FRANKFORT, Ky. (KT) – Gov. Andy Beshear announced that more Kentucky National Guard troops as well as AmeriCorps members are being sent to hospitals across the state that are overrun with cases of COVID-19.
During a Thursday afternoon press conference, the governor said that although we may be at yet another plateau in the pandemic, many hospitals across the state are still suffering from a lack of healthcare workers and have had to convert operating rooms to becoming part of intensive care units, due to the crush of COVID patients.
“Sixty-four of 96 are still reporting critical staffing shortages,” he said. “We have 130 ICU beds available as of today. Remember, that has always floated. We got down to 80 at one point and have never been above 130 over the past few weeks. That shows you how quickly things can change.”
While Beshear earlier sent just over 400 Kentucky National Guard troops to help hospitals with non-medical functions, the largest deployment of Guard members for health care in the state’s history, he announced Thursday that more are on the way.
“We have now deployed 505 Guard members to 29 hospitals throughout Kentucky,” Beshear said. “That’s about another 100 Guard members, and another four hospitals where they will provide assistance. We continue to hear from our hospitals how much these incredible professionals have helped. They do things like logistics, administrative support, screening, cleaning equipment, and assisting with other needs, so hospital staff can be 100% focused on patients.”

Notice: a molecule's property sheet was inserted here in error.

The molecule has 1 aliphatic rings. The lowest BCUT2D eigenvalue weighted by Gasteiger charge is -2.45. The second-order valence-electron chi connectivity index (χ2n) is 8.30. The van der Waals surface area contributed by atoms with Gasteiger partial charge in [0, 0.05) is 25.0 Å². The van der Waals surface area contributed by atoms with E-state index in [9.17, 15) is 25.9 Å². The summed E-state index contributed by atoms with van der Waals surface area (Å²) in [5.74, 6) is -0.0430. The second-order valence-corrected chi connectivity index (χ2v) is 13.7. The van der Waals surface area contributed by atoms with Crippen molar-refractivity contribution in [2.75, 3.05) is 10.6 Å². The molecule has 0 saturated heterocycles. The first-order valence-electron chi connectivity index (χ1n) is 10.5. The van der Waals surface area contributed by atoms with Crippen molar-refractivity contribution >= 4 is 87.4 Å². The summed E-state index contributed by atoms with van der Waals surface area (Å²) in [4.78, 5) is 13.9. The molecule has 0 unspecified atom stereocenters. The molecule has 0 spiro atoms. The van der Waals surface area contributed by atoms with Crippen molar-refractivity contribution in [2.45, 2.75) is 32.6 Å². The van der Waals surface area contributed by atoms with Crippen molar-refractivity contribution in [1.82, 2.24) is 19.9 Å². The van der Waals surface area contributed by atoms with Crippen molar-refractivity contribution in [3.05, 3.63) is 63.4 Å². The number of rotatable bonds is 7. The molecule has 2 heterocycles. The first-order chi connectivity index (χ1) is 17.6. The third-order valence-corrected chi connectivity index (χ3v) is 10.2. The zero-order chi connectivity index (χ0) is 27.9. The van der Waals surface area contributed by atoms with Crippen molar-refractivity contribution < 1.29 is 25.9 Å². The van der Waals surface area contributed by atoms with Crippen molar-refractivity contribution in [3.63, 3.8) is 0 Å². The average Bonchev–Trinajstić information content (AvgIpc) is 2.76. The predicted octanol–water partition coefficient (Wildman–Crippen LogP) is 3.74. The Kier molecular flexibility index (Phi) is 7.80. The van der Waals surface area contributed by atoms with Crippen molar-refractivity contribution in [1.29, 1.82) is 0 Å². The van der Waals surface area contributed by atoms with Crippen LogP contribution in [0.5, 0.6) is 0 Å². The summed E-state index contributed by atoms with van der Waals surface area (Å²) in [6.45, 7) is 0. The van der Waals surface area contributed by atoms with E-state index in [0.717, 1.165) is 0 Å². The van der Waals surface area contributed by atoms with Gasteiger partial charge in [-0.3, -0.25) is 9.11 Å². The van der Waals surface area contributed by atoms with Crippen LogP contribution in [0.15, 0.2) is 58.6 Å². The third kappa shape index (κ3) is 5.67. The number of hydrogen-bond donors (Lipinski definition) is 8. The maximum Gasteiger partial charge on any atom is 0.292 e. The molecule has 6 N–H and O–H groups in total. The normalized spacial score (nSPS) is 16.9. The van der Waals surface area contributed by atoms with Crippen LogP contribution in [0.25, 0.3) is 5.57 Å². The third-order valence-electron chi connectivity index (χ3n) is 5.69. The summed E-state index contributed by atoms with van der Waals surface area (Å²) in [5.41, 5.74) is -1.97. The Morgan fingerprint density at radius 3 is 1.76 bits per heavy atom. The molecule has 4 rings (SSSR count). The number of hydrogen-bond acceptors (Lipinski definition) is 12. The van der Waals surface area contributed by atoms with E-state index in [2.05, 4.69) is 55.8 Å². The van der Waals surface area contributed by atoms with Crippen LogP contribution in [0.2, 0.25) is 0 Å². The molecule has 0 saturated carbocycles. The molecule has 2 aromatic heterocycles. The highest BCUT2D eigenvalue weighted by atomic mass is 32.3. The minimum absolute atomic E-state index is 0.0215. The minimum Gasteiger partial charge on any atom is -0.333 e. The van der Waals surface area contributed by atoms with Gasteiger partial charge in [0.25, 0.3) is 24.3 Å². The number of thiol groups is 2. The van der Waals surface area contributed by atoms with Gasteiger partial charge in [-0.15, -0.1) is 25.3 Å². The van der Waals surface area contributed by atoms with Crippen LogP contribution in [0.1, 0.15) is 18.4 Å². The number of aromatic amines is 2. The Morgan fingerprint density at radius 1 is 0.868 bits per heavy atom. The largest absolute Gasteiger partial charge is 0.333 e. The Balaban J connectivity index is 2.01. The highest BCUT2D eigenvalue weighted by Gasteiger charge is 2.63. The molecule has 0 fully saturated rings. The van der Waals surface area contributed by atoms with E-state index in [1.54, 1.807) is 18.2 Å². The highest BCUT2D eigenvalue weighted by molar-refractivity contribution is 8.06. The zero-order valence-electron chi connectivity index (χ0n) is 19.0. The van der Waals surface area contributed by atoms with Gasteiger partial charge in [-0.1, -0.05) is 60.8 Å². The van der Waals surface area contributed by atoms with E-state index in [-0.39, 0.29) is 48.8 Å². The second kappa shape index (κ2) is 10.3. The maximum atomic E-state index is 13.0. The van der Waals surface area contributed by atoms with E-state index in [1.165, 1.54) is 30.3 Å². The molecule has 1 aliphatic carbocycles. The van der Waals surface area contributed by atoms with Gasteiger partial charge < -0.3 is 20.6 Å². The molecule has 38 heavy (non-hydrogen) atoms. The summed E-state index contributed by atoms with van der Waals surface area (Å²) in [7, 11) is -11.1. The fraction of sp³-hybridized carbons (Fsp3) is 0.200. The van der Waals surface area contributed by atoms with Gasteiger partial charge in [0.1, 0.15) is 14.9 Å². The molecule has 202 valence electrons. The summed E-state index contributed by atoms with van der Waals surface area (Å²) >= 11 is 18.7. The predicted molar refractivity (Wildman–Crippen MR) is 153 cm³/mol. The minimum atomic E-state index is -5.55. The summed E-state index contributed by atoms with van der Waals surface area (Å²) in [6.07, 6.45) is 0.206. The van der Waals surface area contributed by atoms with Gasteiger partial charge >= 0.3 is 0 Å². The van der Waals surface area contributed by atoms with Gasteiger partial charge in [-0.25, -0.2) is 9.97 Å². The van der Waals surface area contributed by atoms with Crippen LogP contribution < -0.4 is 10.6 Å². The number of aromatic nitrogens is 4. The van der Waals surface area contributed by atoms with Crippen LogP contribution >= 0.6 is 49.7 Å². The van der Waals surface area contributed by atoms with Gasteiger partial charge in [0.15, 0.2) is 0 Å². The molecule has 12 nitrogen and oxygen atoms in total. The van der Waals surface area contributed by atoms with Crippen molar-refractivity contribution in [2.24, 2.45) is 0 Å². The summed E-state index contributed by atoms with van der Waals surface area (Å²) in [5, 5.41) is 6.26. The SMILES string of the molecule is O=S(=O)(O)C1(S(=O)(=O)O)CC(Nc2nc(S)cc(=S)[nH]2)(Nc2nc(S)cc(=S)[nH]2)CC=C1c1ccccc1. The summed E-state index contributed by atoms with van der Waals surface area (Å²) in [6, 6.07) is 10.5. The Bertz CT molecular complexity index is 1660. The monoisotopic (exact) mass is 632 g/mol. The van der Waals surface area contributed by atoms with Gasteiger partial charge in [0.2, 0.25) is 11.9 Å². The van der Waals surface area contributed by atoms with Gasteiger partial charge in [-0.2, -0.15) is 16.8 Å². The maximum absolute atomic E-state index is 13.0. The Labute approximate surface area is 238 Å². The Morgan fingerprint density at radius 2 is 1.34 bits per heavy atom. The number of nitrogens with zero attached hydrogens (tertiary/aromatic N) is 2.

He also announced that AmeriCorps members have already been sent to two hospitals to perform similar duties as the National Guard, with more sent to a third hospital next month.
“We are the first to do this,” the governor said. “The AmeriCorps National Civilian Community Corps has told us and confirmed that we are the very first to help hospitals for surge capacity. It’s been so influential that the federal leaders are flying to other states to replicate what we have started here in Kentucky.”
As for the possibility of a new, higher plateau of COVID cases, Beshear said, “It’s hard to classify it as good news, but it could be worse. The exponential increase we were on in hospitalizations already had us bursting at the seams, if not breaking in some places. But if it had continued at the rate it was, every single hospital would be overrun, we would be turning people away from ICUs, you would see people dying in the hallways. We do not appear to be on that trajectory anymore, but we’re still in a very dangerous situation.”
He again urged Kentuckians to mask up when going indoors while away from home and to get vaccinated.